I'd think the same thing. Now imagine, the car is parked on a tower, so that it comes to a stop overnight in this position so that the car grip is on the tower:

    Click image for larger version. 

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    Now imagine that the car is swinging in a less violent state than before, but just enough that a collision is made with Haul Rope Catcher device and Detacheable Grip Torsion Tube. As in the test, then it "started to pull the haul rope out of the sheave liner groove".

    So then a deropement happens on one wheel, with the car on the rope at that wheel, the force actually causes the car to come off the tower entirely because that is probably enough force to bring it out of alignment on one whole sheave assembly.

    Now, the rope swings down. Say the tower is one after a long steep section (the whole S2S is steep for the first 7 towers). Now the rope drops down, the weight of both sides drops, and it bounces back up ...

    Then what happens? The 'bounce' probably causes the rope to bounce off the wheels of the towers in front and behind it too.

    Starts a catastrophic chain reaction that brings more derailments and vibrations ... causing an eventual rope failure too.

    In the Whistler Gondola Accident, a quote says 'the car was moving a lot and the cables bouncing “like crazy"' and 'swinging wildly'
    http://www.vancouversun.com/news/Twe...212/story.html

    If someone had a string tram model and tried that, taking the rope off one tower and dropping it down, then I'd be surprised if the rope motion didn't take down the rope from all the towers on one side of the rope line. It might look like something impossible ... until a small event that produces a stronger motion brings more of the system into play.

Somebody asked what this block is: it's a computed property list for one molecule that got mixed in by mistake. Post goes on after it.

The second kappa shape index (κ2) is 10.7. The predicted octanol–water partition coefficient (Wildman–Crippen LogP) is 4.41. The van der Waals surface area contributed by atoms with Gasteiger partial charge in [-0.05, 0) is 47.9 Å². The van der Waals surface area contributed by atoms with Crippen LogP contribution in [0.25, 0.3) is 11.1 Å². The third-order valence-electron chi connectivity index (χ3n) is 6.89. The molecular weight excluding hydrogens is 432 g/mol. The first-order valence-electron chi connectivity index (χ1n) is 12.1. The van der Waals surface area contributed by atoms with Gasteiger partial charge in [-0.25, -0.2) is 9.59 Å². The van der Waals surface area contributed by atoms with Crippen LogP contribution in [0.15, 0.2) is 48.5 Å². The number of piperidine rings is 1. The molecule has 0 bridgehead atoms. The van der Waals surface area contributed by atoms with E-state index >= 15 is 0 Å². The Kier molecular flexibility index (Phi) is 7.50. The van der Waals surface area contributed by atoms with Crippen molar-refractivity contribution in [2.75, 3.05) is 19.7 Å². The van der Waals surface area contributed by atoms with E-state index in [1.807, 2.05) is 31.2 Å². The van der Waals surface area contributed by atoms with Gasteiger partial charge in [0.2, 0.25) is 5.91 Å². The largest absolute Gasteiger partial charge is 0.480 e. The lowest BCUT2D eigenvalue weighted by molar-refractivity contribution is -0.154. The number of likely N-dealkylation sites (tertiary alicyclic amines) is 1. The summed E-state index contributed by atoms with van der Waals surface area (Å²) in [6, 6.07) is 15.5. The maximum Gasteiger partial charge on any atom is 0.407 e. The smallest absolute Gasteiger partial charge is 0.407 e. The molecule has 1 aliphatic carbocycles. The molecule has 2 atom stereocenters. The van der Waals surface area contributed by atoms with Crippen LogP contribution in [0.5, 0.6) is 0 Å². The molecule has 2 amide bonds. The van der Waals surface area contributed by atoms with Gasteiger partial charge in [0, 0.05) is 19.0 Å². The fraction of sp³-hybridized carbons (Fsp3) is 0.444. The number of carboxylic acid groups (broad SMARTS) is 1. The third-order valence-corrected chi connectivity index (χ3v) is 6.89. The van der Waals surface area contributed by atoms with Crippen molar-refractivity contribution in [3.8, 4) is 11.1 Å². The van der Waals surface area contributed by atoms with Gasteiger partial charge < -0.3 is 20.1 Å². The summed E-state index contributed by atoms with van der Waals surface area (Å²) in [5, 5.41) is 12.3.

edit: Just the right amount of tension in the system might make it all impossible. Maybe someone can explain how that all works.

    JUST A THEORY.
    Last edited by puregravity; 08-12-2019 at 03:46 AM.

  20. #95
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    Someone forwarded me a copy of the report from 2014 that I remember reading years ago.

    BRITISH COLUMBIA SAFETY AUTHORITY INVESTIGATION REPORT
    SEA TO SKY GONDOLA INCIDENT
    February 4, 2014
    Report No.: RPT-5095-00

    https://imgur.com/a/qeK7jfH

    For some reason, I can't actually find it anymore on the BCSA website. The original link to it there doesn't bring it up and and a search for the report number doesn't bring anything up either. In any case, I uploaded it as images for each page as a way of sharing it here.

    There are some pictures and analysis of the deropement that occurred showing the tolerances in the system to movement caused by wind or other factors.

    My only comment today for watercooler discussion, is this data from pages 4, 6, 15 and 16:


    Page 4
    ----------
    ... The speed selector switch was in slow mode and the speed set point was 1.5 m/s (meters per second).
    The system was running at a slow speed, only 1.5 m/s or 5 km/h, when the fault occurred:


    Page 6
    ----------

    11. As the cabin loaded with the person performing the line check approached tower 13, the installation shutdown due to a rope position detector fault and a deropement detection switch fault detected at tower 7 at 8:30 AM. The rope position detector switch senses immediately when the rope starts to move out of its normal position and shuts the installation down. The deropement detection switch is a switch that detects when the rope comes off of the sheaves (or wheels) on a tower. The wind speed observed at tower 8 when the two faults occurred was 50 km/h. The gondola was running at a speed of approximately 2.5 M/S according to the information provided by the system data logger